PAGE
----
Vision: Packaging changes color when content spoils

Professor Tobias Kraus of the Leibniz Institute for New Materials wins the acknowledged Liesegang Prize presented by the Colloid Society. The prize honors his research on particle-based materials. Kraus is investigating how the properties of nano-materials depend on their structure and how these can be altered.

The cheese packaging in the refrigerator glows red. Small particles in the plastic of the packaging indicate that the cheese is spoiled. Professor Tobias Kraus is working on this vision of the future and conducting research into nanoparticles that react to their environment or soften hard materials. The scientist at the Leibniz Institute for New Materials (INM) is investigating how the properties of nanomaterials depend on their structure and how this can be altered. He is Professor of Colloid and Interfacial Chemistry at Saarland University and Head of the Structure Formation Program at the INM.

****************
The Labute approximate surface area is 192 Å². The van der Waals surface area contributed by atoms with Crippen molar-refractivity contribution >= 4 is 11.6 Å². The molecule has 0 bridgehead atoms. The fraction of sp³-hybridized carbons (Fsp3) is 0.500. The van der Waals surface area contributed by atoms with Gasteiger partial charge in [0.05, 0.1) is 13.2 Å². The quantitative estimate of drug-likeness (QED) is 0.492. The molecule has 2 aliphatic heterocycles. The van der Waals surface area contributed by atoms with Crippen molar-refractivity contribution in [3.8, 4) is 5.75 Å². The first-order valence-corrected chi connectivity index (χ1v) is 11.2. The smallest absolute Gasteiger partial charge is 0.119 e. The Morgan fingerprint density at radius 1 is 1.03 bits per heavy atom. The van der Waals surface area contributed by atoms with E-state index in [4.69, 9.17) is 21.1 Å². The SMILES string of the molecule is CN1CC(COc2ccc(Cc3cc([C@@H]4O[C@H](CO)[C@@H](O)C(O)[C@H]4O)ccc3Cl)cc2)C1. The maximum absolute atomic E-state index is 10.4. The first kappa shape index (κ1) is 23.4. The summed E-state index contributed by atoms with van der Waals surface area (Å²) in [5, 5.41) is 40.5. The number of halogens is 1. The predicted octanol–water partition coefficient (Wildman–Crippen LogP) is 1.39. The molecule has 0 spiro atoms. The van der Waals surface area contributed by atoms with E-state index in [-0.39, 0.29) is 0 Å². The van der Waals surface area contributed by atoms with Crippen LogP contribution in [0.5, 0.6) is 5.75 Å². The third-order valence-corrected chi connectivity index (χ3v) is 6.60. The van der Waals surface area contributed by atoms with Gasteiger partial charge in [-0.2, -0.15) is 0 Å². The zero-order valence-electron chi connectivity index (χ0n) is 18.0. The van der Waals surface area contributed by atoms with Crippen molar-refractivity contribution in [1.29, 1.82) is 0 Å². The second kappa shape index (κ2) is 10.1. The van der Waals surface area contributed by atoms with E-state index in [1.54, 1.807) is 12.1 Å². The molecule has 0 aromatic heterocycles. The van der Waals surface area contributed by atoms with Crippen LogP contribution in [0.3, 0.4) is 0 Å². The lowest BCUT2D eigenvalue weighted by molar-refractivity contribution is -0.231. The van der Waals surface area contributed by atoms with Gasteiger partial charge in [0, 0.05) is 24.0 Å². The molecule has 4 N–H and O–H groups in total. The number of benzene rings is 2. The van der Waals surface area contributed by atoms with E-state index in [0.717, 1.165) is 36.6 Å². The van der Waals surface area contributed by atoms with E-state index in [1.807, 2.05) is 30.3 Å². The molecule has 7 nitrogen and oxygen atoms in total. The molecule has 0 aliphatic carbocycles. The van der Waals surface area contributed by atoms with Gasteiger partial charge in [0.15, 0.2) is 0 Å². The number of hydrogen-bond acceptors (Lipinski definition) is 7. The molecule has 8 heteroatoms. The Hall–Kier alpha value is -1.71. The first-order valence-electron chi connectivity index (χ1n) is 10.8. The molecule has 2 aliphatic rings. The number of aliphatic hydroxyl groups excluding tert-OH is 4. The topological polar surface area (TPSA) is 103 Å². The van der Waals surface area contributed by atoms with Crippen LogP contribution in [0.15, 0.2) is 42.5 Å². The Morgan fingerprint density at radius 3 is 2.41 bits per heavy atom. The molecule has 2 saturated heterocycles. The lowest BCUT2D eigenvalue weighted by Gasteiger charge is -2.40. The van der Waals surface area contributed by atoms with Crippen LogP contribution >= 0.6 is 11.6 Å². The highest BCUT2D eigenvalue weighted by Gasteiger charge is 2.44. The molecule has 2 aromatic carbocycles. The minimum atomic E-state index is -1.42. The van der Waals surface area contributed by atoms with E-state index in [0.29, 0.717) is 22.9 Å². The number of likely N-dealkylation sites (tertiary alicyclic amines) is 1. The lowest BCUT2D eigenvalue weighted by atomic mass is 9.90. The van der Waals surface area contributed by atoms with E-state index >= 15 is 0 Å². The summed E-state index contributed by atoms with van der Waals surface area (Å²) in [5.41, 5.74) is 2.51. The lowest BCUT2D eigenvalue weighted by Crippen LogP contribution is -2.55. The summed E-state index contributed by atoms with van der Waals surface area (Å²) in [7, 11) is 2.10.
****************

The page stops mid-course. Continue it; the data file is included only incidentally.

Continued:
Kraus develops active nanocomposites. In these, metallic nanoparticles can move freely and reorganize in response to external stimuli. “We are currently working on a nanocomposite in which we steer the movement of the nanoparticles via the temperature. As a result, the color of the material changes depending on the temperature. But there are also other stimuli that could change the color of the material. Our vision is, for example, food films that change their color due to high concentrations of vitamin C or certain toxins and thus indicate whether a food is still edible or already spoiled,” states the head of the Structure Formation Program Department, explaining future possible applications.

Hybrid inks form another focus of his work. They consist of metal nanoparticles coated with conductive polymers and water or other polar solvents. The inks are suitable for printing conductive structures, for example on thin polymer films or paper. No subsequent thermal or UV treatment is then required, while standard metal inks require sintering after inkjet printing in order to become conductive. In a cooperative project with the Paper Technology Foundation, Kraus uses the hybrid inks, for example, to print RFID antennas on cardboard.

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